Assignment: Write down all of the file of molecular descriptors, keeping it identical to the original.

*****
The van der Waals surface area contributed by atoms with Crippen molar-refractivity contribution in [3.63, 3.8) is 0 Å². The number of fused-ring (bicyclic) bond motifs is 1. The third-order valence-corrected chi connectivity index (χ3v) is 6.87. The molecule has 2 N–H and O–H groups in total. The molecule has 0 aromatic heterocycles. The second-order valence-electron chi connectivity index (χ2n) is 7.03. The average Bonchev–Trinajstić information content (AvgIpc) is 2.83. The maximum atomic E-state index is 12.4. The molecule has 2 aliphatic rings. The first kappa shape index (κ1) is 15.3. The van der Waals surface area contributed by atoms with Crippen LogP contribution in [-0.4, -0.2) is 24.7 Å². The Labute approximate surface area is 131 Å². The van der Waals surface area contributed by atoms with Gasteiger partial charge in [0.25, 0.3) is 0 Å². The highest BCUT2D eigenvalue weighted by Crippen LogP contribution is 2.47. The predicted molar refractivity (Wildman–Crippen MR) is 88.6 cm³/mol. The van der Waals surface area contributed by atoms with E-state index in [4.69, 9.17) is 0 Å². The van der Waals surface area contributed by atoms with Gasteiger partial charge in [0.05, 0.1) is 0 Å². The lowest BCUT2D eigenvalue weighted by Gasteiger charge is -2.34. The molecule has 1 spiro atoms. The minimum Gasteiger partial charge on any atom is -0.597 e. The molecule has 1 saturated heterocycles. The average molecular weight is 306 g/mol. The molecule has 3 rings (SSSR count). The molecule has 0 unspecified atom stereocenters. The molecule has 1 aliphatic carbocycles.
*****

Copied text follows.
The van der Waals surface area contributed by atoms with Crippen molar-refractivity contribution in [3.63, 3.8) is 0 Å². The number of fused-ring (bicyclic) bond motifs is 1. The third-order valence-corrected chi connectivity index (χ3v) is 6.87. The molecule has 2 N–H and O–H groups in total. The molecule has 0 aromatic heterocycles. The second-order valence-electron chi connectivity index (χ2n) is 7.03. The average Bonchev–Trinajstić information content (AvgIpc) is 2.83. The maximum atomic E-state index is 12.4. The molecule has 2 aliphatic rings. The first kappa shape index (κ1) is 15.3. The van der Waals surface area contributed by atoms with Crippen LogP contribution in [-0.4, -0.2) is 24.7 Å². The Labute approximate surface area is 131 Å². The van der Waals surface area contributed by atoms with Gasteiger partial charge in [0.25, 0.3) is 0 Å². The highest BCUT2D eigenvalue weighted by Crippen LogP contribution is 2.47. The predicted molar refractivity (Wildman–Crippen MR) is 88.6 cm³/mol. The van der Waals surface area contributed by atoms with E-state index in [4.69, 9.17) is 0 Å². The van der Waals surface area contributed by atoms with Gasteiger partial charge in [0.05, 0.1) is 0 Å². The lowest BCUT2D eigenvalue weighted by Gasteiger charge is -2.34. The molecule has 1 spiro atoms. The minimum Gasteiger partial charge on any atom is -0.597 e. The molecule has 1 saturated heterocycles. The average molecular weight is 306 g/mol. The molecule has 3 rings (SSSR count). The molecule has 0 unspecified atom stereocenters. The molecule has 1 aliphatic carbocycles.